As acupuncture therapies have gained wider recognition throughout the world, acupuncture treatment for weight loss has increased in popularity. In addition to filiform needle acupuncture and electroacupuncture, various types of acupuncture therapies are also applied for losing weight clinically, such as auricular acupuncture, moxibustion, cupping, catgut embedding. According to individual symptom and TCM syndrome, as well as the characteristic of each method, different types of acupuncture therapies would be applied for different patients with obesity. The popularity of acupuncture for weight loss is not without reason. On one hand, acupuncture therapies can not only help to lose weight but also to improve obesity-related problems, such as feeling of heavy body, constipation, menstrual disorder, etc. On the other hand, it is a relatively safe therapy. Adverse events are mainly related to local reaction of the treatment, such as soreness and bruising, which are usually mild and could be self-relief. What’s more, when patients undergo acupuncture treatment, they would be inculcated with healthy knowledge about diet, exercise, lifestyle from their doctor or health manager, which makes them more easier to correct bad life habits and stick to their weight loss program.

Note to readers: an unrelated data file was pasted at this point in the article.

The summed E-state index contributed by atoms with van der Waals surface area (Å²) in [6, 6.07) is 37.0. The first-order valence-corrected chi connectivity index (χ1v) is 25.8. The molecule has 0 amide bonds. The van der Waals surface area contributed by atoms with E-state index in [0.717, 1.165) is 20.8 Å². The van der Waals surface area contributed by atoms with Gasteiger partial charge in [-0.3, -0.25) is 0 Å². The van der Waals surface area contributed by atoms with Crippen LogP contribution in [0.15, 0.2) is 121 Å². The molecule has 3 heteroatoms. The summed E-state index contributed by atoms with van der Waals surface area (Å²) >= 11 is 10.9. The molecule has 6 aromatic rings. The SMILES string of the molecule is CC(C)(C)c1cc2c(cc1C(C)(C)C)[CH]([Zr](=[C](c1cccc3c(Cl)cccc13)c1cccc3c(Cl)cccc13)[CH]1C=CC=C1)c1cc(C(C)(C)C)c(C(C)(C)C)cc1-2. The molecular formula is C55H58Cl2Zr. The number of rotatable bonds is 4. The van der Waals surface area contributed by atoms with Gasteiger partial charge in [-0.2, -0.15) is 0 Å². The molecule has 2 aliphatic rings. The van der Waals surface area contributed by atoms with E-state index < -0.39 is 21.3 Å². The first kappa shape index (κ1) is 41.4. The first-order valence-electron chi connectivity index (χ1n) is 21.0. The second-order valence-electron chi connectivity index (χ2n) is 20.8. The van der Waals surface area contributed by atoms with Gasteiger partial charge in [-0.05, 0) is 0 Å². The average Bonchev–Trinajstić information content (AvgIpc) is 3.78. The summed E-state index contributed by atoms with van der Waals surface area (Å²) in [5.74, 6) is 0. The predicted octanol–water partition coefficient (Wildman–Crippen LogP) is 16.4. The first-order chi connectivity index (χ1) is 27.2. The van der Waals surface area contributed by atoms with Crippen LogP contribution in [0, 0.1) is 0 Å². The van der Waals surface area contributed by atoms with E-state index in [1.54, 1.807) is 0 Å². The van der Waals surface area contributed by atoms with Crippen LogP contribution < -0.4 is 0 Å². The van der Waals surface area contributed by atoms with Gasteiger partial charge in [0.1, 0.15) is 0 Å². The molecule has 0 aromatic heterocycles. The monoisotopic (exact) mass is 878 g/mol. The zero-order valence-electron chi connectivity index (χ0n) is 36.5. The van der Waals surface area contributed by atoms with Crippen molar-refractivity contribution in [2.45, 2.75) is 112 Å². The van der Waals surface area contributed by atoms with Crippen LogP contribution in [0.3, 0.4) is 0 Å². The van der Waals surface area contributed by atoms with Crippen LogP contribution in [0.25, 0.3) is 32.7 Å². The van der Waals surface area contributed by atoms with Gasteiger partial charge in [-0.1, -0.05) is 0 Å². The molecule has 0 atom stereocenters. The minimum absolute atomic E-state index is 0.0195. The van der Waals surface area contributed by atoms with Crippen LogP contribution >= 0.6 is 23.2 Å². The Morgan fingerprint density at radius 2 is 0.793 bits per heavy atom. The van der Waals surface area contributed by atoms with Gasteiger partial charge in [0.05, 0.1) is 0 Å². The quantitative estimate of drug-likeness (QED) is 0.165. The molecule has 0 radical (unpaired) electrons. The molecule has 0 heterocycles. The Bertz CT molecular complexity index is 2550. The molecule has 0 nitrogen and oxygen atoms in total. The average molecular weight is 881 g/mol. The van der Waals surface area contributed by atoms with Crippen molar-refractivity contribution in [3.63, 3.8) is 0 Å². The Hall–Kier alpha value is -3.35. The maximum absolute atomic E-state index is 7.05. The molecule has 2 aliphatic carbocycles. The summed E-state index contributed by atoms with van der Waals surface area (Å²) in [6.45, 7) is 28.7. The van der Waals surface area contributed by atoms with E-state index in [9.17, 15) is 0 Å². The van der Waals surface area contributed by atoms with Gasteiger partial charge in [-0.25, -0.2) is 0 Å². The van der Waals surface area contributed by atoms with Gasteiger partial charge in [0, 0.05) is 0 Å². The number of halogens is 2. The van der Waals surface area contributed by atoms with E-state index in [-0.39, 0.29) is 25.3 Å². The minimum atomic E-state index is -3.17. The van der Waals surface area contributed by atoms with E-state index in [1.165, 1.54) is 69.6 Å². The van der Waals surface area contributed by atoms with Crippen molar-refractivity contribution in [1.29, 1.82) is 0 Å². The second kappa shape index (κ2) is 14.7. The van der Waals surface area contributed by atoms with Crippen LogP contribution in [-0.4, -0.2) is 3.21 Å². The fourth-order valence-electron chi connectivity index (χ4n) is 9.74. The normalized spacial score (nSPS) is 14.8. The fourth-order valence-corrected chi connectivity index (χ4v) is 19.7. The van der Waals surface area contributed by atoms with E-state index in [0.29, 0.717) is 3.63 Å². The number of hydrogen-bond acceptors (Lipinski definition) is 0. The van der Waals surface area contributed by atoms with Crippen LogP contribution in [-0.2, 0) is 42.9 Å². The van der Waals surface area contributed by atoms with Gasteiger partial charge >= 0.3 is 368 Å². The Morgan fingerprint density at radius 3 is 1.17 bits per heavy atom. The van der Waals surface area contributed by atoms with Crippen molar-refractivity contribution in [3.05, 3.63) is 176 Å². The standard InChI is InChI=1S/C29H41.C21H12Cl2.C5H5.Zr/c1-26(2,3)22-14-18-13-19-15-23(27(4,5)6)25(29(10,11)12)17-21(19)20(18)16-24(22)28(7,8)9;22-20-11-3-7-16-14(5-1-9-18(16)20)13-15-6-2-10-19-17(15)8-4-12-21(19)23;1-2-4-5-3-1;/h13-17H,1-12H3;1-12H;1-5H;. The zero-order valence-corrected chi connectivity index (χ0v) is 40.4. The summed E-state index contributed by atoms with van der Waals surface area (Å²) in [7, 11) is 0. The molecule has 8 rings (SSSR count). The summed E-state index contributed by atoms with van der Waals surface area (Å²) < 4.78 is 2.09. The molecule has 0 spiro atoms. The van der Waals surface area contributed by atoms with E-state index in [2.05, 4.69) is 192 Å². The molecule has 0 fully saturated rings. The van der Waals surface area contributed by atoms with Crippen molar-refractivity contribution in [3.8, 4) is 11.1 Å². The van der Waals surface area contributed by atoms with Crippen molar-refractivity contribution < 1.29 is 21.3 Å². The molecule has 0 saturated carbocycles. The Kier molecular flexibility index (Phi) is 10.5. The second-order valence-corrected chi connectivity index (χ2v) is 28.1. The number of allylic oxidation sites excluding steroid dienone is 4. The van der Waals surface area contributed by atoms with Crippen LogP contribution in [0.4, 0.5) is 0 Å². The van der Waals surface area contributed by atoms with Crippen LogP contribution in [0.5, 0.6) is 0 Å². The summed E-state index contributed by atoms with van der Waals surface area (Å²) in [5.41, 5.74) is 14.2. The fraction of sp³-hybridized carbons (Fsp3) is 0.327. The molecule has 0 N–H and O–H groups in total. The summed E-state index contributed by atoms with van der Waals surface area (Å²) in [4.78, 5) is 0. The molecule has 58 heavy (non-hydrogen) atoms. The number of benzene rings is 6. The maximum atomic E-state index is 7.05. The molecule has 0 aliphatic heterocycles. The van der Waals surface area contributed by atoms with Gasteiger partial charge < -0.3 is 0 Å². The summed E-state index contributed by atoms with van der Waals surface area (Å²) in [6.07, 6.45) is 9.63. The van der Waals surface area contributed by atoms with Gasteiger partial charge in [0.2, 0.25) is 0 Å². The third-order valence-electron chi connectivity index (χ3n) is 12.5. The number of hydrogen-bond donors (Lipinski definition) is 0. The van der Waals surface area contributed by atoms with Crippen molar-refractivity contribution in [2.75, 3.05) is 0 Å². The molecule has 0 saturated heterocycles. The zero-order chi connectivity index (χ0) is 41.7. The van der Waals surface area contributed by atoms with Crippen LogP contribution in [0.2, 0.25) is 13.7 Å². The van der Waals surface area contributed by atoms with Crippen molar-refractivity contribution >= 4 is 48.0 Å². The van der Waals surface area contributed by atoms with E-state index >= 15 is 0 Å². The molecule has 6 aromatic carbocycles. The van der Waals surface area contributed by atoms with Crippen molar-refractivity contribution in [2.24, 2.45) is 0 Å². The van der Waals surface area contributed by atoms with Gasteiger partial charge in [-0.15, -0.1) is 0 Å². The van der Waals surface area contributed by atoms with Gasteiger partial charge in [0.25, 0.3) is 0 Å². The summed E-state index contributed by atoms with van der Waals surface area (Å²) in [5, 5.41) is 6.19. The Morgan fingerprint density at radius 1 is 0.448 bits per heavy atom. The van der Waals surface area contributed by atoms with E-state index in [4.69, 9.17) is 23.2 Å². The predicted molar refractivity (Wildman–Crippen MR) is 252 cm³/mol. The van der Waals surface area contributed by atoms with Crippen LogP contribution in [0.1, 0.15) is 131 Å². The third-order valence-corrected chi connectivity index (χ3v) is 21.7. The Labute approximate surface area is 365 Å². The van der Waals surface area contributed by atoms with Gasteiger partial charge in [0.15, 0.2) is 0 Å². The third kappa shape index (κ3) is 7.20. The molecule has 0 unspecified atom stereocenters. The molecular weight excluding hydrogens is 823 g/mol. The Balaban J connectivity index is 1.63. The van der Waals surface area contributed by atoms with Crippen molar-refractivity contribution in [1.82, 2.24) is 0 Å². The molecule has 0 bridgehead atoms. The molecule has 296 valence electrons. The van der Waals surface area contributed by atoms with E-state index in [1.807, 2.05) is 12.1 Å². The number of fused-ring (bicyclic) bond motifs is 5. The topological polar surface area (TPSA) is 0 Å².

The first research about acupuncture therapies for obesity treatment was published in the 1970s.62 It reported that 21 people with obesity achieved weight loss after employing auricular acupuncture treatment lasting from two to six weeks. Following this initial research, many more research studies begun to investigate this emerging area of acupuncture treatment. The potential mechanism of body weight reduction influenced by acupuncture is complex, and it may have several actions on biochemical markers of obesity such as obesity-related peptides (eg, leptin, ghrelin), glucose and lipid metabolism, insulin resistance, and inflammatory markers.63 Therefore, the benefits of acupuncture may be greater than weight loss alone and may include improved metabolism in terms of glucose and lipid levels.64 This prospect is of great significance since obesity is one of the main causes of metabolic disorders such as diabetes, hyperlipidemia, and hypertension.8